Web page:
At the same meeting, the bank s Board of Directors appointed Maurits Cornelis van Hall and Ottomar Haupt as branch managers and also appointed the members of the Advisory Council: Gideon Maria Boissevain, Joseph Cahen, Alexander Isac von Hemert and Marius Hendrik s Jacob Marius. The managers and the members of the Advisory Council officially took up their posts on 1 February 1872.

The capital budgeted to run the Amsterdam branch was fixed at four million francs (two million guilders), which was quite close to the five million francs budgeted for the Brussels branch and a good deal more than the one million allocated to the Geneva branch.

In February 1872, the Board gave its approval for the purchase of Holjé & Boissevain in Amsterdam; this was the first Dutch acquisition made by the new bank.

Capital and cash flow questions

In February, the branch ran into difficulties with the Nederlandsche Bank, when time came to open an account with the central bank to receive the income from the bills discounted there. The central bank argued that the branch s two million guilders64 of allocated capital was an insufficient sum, given the volume of business being transacted. Negotiations with the central bank resulted in its accepting a commitment from the members of the Advisory Council that no funds from the branch would be transferred out of the Netherlands without three months prior notice. However, when informed of the situation, the Banque de Paris et des Pays-Bas Board of Directors duly warned, during a meeting on 19 February 1872, that the Board rejects any idea of a capital increase.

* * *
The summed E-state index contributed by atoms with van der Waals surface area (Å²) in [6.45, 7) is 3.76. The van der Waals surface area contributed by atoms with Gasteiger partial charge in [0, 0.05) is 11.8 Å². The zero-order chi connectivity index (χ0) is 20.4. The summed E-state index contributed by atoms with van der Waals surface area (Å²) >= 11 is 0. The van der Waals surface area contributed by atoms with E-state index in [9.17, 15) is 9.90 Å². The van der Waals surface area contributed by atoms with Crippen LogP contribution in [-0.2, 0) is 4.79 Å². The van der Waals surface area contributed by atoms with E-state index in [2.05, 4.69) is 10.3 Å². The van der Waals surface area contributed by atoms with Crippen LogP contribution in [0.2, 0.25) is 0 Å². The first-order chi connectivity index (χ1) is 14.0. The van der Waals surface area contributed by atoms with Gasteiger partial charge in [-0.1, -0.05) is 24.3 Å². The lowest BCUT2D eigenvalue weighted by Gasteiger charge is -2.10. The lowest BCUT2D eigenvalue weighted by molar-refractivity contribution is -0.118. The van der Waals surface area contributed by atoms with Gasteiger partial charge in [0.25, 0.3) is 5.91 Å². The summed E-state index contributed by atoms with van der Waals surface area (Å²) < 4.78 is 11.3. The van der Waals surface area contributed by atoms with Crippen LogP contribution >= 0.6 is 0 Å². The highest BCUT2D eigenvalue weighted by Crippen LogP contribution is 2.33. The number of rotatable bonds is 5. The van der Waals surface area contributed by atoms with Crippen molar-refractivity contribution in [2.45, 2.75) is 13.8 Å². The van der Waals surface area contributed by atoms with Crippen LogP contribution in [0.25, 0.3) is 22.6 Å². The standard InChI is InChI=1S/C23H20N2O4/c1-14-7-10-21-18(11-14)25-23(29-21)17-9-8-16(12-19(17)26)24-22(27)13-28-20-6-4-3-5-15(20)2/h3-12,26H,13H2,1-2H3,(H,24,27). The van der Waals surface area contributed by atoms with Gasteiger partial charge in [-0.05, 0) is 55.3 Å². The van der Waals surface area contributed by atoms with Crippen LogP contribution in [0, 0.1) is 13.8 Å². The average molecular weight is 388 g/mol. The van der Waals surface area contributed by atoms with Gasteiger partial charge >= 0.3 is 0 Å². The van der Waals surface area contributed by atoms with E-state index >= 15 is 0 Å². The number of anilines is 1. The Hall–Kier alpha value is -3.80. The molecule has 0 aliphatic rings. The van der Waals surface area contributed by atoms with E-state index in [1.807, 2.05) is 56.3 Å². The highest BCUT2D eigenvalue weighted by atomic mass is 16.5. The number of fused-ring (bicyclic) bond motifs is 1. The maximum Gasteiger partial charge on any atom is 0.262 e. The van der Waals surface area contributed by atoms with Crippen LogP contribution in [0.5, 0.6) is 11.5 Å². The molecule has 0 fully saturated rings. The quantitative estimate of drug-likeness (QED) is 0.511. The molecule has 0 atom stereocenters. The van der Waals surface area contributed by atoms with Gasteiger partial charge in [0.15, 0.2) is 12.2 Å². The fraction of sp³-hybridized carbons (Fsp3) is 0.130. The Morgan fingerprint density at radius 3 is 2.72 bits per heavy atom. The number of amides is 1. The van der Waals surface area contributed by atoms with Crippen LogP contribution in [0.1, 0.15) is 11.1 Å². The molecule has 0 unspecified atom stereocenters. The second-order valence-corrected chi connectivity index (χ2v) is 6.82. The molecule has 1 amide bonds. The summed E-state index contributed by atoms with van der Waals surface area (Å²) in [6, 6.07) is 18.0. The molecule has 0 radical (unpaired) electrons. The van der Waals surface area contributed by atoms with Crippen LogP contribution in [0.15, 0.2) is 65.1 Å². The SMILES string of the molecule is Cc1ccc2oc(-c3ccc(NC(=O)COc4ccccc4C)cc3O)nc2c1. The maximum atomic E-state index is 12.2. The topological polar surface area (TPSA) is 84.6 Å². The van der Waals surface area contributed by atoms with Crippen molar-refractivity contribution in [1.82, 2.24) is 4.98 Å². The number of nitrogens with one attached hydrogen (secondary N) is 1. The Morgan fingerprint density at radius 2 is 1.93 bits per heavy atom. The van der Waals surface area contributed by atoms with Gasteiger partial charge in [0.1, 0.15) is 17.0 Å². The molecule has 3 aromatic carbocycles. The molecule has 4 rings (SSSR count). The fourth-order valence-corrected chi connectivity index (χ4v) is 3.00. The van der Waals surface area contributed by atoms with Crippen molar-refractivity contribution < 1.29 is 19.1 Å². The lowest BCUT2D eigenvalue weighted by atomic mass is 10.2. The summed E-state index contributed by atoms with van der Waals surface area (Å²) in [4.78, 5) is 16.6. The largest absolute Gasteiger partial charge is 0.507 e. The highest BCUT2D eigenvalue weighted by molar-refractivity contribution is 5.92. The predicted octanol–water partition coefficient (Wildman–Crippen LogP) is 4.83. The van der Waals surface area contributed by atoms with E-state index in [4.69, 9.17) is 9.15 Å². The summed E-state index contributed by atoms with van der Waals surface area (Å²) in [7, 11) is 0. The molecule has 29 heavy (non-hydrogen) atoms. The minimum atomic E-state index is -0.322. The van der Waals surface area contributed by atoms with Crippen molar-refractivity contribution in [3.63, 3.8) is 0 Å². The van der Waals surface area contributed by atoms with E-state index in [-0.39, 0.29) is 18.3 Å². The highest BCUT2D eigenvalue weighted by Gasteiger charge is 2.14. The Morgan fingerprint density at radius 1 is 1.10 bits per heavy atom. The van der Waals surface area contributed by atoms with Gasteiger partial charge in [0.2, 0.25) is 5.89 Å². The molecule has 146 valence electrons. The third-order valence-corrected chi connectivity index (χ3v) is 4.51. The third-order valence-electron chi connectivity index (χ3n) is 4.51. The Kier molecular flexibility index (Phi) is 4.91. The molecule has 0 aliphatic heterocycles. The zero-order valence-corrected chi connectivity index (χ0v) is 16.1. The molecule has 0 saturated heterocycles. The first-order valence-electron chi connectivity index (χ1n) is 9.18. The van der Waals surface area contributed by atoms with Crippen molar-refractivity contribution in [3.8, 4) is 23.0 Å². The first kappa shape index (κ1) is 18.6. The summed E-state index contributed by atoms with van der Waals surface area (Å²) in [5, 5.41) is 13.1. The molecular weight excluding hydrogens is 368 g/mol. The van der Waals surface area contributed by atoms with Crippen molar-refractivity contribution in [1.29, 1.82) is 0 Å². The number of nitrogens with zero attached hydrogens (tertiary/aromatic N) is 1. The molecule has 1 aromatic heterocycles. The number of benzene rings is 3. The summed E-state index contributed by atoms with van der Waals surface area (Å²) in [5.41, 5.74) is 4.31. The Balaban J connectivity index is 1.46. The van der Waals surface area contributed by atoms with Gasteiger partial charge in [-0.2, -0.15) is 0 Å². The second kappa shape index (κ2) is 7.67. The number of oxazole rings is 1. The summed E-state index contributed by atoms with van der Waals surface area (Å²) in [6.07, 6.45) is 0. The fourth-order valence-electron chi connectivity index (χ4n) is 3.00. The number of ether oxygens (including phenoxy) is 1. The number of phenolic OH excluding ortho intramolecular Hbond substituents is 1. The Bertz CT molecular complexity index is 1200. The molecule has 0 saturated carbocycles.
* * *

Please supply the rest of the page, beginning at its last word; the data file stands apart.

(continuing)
The issue of the adequacy of the branch s basic capital came up time and again. Later that year, it resurfaced in the context of an exchange of correspondence between the branch and Paris management. The branch was granting loans to banks, financial institutions and private individuals guaranteed by a pledge from the borrower consisting of portfolios of bonds issued by public authorities, this cover representing 110% of the advances made. As these advances were rather large amounts, the issue of how they were being financed was raised. Caught in a difficult situation, the Board of Directors told the branch that it would either have to find the necessary financing on the local market or else reduce the amount of capital it was committing to these transactions.

Risk policy and branch management

In December 1872, the attention of headquarters management was drawn to the volume of loans being granted by the Amsterdam branch for which securities were pledged as collateral. The whole question of how to refinance the Amsterdam lending and the related question of capital adequacy now also became a question of risk management. In

64. By way of comparison, the founding capital of the Nederlandsche Credit- en Deposito Bank in 1863 amounted to ten million guilders.

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